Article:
People and groups from 58 different countries have joined the International Alliance.
A few IAL members
At the conference, we will address one of the most pressing questions of our time:
How do we move forward to create healthy and inclusive economic models that work for people and planet?
Local finance, ethical banking, local business alliances, local food strategies, big picture activism, national and international networks for a new economy, connecting with nature, building community, empowering youth, direct democracy and inclusion…this is just a taste of the topics we will cover.
Illustrated coverage here: Another World is Possible
Populus research for the RSA finds that the public as a whole is open to the idea of a Basic Income – a regular payment made by government to citizens – especially in the context of rising economic uncertainty. 40% would support local Basic Income experiments in their area, 15% would be opposed.
The Populus report by Charlie Young (RSA Associate, right) points out that despite these positive findings, 38% of the public think this measure is “unaffordable”. The most popular funding option for a Basic Income is raising a progressive tax so the rich pay more into the scheme than they would get out (39% would support this).
Protecting the most vulnerable in society was found to be by far the most important moral principle for a welfare system in the eyes of the public.
Populus found that 49% think a Basic Income would “reduce the stigma associated with receiving benefits” with 16% disagreeing.
Responding to these findings, Anthony Painter, Director of the RSA’s Action and Research Centre, said: “The Universal Credit experiment is failing on its own terms, while the wider welfare state is riddled with complexities and underpinned by draconian sanctions . . . our poll shows that in an era of widespread economic insecurity, policy-makers have the public’s support to start exploring innovative alternatives to today’s failing and unpopular welfare system”.
The report has recorded examples of Basic Income and Basic Income-type models around the world which should be considered. Anthony Painter ends: “Basic Income is no magic bullet, but with HM Opposition exploring the idea and the Scottish Government looking to pilot it with four Scottish councils, Basic Income is increasingly seen as one plausible response to modern economic insecurity.”
Highly recommended, Charlie Young’s Twitter feed.
A handout given by John Nightingale to those who attended the session on International Development (23.8.18)
When we studied international development 55 years ago it was largely understood in economic terms, primarily as the increase in national income or to be more precise national per capita income.
The per capita income used was the mean average, in other words the total income divided by the total number of people in the nation in question. However even qualifications might be made. One might choose the modal average eg the income which most people had, which would work out lower than the mean average in a society with the majority poor and a few very rich.
And of course it was realized that money wasn’t everything. But, other things being equal, national income was felt to be a reasonable guide. So, what have been the trends in the income of in different parts of the world over the last 55 years, and earlier?
There are clues in the work of the late Angus Maddison and colleagues, some examples of which are mentioned in the first three examples below:
1) REBASING ‘MADDISON’: NEW INCOME COMPARISONS AND THE SHAPE OF LONG-RUN ECONOMIC DEVELOPMENT Jutta Bolt, Robert Inklaar, Herman de Jong and Jan Luiten van Zanden January 2018 – https://www.rug.nl/ggdc/html_publications/memorandum/gd174.pdf – page 16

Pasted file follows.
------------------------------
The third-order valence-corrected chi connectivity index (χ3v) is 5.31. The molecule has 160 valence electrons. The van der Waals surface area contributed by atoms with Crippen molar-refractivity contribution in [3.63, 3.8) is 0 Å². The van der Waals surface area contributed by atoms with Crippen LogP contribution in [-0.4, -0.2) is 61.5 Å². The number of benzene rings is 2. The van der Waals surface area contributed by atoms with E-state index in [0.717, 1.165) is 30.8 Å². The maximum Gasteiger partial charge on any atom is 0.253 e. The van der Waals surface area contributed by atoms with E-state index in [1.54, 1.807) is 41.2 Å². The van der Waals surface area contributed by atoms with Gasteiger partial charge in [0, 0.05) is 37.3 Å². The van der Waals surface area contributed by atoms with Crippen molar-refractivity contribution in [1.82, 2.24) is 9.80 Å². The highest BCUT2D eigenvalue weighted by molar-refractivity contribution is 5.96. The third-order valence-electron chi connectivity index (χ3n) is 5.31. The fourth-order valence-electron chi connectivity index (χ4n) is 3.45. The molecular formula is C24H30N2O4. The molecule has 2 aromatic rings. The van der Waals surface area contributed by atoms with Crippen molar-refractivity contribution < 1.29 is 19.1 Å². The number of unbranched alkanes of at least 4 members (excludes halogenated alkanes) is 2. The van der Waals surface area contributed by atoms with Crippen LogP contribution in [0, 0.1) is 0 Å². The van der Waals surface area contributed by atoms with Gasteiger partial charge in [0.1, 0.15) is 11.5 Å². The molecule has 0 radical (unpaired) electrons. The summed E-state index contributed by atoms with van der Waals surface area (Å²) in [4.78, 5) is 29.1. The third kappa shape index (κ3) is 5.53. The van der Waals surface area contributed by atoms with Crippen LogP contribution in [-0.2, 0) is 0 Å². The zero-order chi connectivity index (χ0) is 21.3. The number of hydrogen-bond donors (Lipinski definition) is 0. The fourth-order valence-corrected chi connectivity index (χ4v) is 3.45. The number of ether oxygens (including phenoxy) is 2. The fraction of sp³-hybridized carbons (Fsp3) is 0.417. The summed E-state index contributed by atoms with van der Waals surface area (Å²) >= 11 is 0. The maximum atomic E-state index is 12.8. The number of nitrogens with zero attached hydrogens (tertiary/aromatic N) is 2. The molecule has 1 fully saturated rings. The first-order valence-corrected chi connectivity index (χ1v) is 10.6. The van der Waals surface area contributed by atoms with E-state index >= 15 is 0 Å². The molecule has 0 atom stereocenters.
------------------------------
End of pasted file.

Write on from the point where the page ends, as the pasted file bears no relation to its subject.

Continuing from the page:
“Western offshoots” consist of the United States, Canada, Australia and New Zealand. Western Asia is broadly speaking Egypt, Israel, Syria, Jordan, Turkey and the Middle East.
The main aim of the MPD (Maddison Project Database) is to provide data on GDP per capita for comparisons of relative income levels across countries. This is often called ‘real GDP per capita’ in the international comparisons literature, where ‘real’ refers to the series being based on a common set of prices across countries.
In the original work by Maddison (1995, 2001, 2007), such data was compiled by starting from a modern-day cross-country income comparison – for the year 1990 – and then using growth rates of GDP per capita from (reconstructed historical) National Accounts to make comparisons for earlier years.
An attractive feature of those data was that the change in real GDP per capita over time matches the growth rate from those National Accounts. However, this internal consistency came at the expense of distorted real GDP per capita comparisons in earlier years; see Section 3 on how, for instance, changing consumption patterns can lead to such distortions.
Limitations to data quality also means that estimating the growth of GDP per capita over many decades, or even centuries, is a hazardous undertaking that, despite the best effort of statisticians and researchers, will always be surrounded by a degree of uncertainty . . .
In the new version of the MPD, a new measure of real GDP per capita is therefore introduced, based on multiple benchmark comparisons of prices and incomes across countries. The resulting measure of real GDP per capita can best be understood as based on prices that are constant across countries but depend on the current year. In keeping with the terminology used in the Penn World Table (Feenstra et al. 2015), we refer to this measure of real GDP per capita as 𝐶𝐺𝐷𝑃𝑝𝑐. This variable is expressed in 2011 US dollars by correcting for inflation in the United States to provide magnitudes that are comparable over time, but it is a ‘current’ measure in the sense that the (implicit) relative prices used for the cross-country comparisons differ over time. As a result, the relative income levels from this exercise more closely reflect direct historical income comparisons.)